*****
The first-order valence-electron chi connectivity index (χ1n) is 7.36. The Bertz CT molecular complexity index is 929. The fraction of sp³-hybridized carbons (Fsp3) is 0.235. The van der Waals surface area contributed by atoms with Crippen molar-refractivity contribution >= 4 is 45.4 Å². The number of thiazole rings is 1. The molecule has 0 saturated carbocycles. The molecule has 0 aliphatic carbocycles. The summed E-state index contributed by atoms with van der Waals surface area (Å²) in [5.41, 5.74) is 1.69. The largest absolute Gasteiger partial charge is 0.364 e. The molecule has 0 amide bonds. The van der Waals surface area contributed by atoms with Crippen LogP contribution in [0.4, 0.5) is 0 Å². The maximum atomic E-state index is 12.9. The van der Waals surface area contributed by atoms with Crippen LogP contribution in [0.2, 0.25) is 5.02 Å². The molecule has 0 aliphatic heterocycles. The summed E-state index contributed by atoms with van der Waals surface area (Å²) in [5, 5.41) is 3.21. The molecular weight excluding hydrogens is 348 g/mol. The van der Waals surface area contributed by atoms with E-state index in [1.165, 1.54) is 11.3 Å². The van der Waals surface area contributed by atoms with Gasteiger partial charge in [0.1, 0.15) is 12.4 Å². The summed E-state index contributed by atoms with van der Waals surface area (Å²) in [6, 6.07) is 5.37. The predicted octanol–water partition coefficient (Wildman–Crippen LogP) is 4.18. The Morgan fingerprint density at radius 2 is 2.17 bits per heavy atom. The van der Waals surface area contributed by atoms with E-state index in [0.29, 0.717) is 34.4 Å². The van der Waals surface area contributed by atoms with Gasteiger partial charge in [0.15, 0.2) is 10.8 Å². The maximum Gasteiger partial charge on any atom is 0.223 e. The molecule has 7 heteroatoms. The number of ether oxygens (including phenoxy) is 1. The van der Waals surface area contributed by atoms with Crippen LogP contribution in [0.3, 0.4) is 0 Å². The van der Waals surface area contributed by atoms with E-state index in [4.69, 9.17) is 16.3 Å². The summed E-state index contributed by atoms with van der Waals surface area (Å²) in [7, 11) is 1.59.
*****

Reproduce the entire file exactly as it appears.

The first-order valence-electron chi connectivity index (χ1n) is 7.36. The Bertz CT molecular complexity index is 929. The fraction of sp³-hybridized carbons (Fsp3) is 0.235. The van der Waals surface area contributed by atoms with Crippen molar-refractivity contribution >= 4 is 45.4 Å². The number of thiazole rings is 1. The molecule has 0 saturated carbocycles. The molecule has 0 aliphatic carbocycles. The summed E-state index contributed by atoms with van der Waals surface area (Å²) in [5.41, 5.74) is 1.69. The largest absolute Gasteiger partial charge is 0.364 e. The molecule has 0 amide bonds. The van der Waals surface area contributed by atoms with Crippen LogP contribution in [0.4, 0.5) is 0 Å². The maximum atomic E-state index is 12.9. The van der Waals surface area contributed by atoms with Crippen LogP contribution in [0.2, 0.25) is 5.02 Å². The molecule has 0 aliphatic heterocycles. The summed E-state index contributed by atoms with van der Waals surface area (Å²) in [5, 5.41) is 3.21. The molecular weight excluding hydrogens is 348 g/mol. The van der Waals surface area contributed by atoms with E-state index in [1.165, 1.54) is 11.3 Å². The van der Waals surface area contributed by atoms with Gasteiger partial charge in [0.1, 0.15) is 12.4 Å². The summed E-state index contributed by atoms with van der Waals surface area (Å²) in [6, 6.07) is 5.37. The predicted octanol–water partition coefficient (Wildman–Crippen LogP) is 4.18. The Morgan fingerprint density at radius 2 is 2.17 bits per heavy atom. The van der Waals surface area contributed by atoms with E-state index in [0.29, 0.717) is 34.4 Å². The van der Waals surface area contributed by atoms with Gasteiger partial charge in [0.15, 0.2) is 10.8 Å². The maximum Gasteiger partial charge on any atom is 0.223 e. The molecule has 7 heteroatoms. The number of ether oxygens (including phenoxy) is 1. The van der Waals surface area contributed by atoms with Crippen LogP contribution in [0.3, 0.4) is 0 Å². The van der Waals surface area contributed by atoms with E-state index in [4.69, 9.17) is 16.3 Å². The summed E-state index contributed by atoms with van der Waals surface area (Å²) in [7, 11) is 1.59.